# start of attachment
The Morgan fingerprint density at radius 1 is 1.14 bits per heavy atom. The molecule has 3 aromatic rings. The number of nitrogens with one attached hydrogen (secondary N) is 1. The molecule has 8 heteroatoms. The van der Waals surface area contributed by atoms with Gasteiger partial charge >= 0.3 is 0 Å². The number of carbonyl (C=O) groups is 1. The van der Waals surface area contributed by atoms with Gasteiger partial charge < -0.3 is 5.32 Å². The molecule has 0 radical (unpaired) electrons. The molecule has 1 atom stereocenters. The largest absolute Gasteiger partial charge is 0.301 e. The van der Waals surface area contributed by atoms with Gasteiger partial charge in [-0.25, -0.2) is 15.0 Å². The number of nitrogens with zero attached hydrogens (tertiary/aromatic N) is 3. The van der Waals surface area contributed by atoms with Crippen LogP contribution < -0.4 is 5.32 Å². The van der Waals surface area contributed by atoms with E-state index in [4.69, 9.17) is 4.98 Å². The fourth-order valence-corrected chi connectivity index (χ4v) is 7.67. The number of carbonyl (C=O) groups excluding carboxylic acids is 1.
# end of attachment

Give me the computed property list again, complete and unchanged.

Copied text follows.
The Morgan fingerprint density at radius 1 is 1.14 bits per heavy atom. The molecule has 3 aromatic rings. The number of nitrogens with one attached hydrogen (secondary N) is 1. The molecule has 8 heteroatoms. The van der Waals surface area contributed by atoms with Gasteiger partial charge >= 0.3 is 0 Å². The number of carbonyl (C=O) groups is 1. The van der Waals surface area contributed by atoms with Gasteiger partial charge < -0.3 is 5.32 Å². The molecule has 0 radical (unpaired) electrons. The molecule has 1 atom stereocenters. The largest absolute Gasteiger partial charge is 0.301 e. The van der Waals surface area contributed by atoms with Gasteiger partial charge in [-0.25, -0.2) is 15.0 Å². The number of nitrogens with zero attached hydrogens (tertiary/aromatic N) is 3. The van der Waals surface area contributed by atoms with Crippen LogP contribution < -0.4 is 5.32 Å². The van der Waals surface area contributed by atoms with E-state index in [4.69, 9.17) is 4.98 Å². The fourth-order valence-corrected chi connectivity index (χ4v) is 7.67. The number of carbonyl (C=O) groups excluding carboxylic acids is 1.